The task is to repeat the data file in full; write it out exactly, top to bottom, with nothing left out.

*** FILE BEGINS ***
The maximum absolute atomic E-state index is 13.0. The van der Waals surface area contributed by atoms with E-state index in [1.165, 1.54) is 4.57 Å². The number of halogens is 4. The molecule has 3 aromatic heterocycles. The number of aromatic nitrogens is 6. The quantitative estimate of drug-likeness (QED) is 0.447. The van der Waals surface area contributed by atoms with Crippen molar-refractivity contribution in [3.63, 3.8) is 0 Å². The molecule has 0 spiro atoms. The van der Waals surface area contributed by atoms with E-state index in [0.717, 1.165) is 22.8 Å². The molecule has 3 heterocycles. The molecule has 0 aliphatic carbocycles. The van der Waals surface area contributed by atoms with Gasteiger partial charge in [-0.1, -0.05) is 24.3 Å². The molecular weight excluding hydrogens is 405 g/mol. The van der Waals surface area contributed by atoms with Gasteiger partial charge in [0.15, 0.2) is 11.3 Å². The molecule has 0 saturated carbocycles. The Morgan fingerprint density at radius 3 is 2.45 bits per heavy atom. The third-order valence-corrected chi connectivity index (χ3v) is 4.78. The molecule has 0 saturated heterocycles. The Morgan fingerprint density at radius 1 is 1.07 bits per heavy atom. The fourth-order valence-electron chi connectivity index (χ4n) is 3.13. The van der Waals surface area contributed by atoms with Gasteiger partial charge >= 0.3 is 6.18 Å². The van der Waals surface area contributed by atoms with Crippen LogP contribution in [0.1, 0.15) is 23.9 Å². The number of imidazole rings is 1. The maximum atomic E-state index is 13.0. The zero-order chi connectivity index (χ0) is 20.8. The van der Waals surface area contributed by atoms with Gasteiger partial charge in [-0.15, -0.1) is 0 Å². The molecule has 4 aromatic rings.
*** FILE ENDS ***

The maximum absolute atomic E-state index is 13.0. The van der Waals surface area contributed by atoms with E-state index in [1.165, 1.54) is 4.57 Å². The number of halogens is 4. The molecule has 3 aromatic heterocycles. The number of aromatic nitrogens is 6. The quantitative estimate of drug-likeness (QED) is 0.447. The van der Waals surface area contributed by atoms with Crippen molar-refractivity contribution in [3.63, 3.8) is 0 Å². The molecule has 0 spiro atoms. The van der Waals surface area contributed by atoms with E-state index in [0.717, 1.165) is 22.8 Å². The molecule has 3 heterocycles. The molecule has 0 aliphatic carbocycles. The van der Waals surface area contributed by atoms with Gasteiger partial charge in [-0.1, -0.05) is 24.3 Å². The molecular weight excluding hydrogens is 405 g/mol. The van der Waals surface area contributed by atoms with Gasteiger partial charge in [0.15, 0.2) is 11.3 Å². The molecule has 0 saturated carbocycles. The Morgan fingerprint density at radius 3 is 2.45 bits per heavy atom. The third-order valence-corrected chi connectivity index (χ3v) is 4.78. The molecule has 0 saturated heterocycles. The Morgan fingerprint density at radius 1 is 1.07 bits per heavy atom. The fourth-order valence-electron chi connectivity index (χ4n) is 3.13. The van der Waals surface area contributed by atoms with Gasteiger partial charge >= 0.3 is 6.18 Å². The van der Waals surface area contributed by atoms with Crippen LogP contribution in [0.1, 0.15) is 23.9 Å². The number of imidazole rings is 1. The maximum atomic E-state index is 13.0. The zero-order chi connectivity index (χ0) is 20.8. The van der Waals surface area contributed by atoms with Gasteiger partial charge in [-0.15, -0.1) is 0 Å². The molecule has 4 aromatic rings.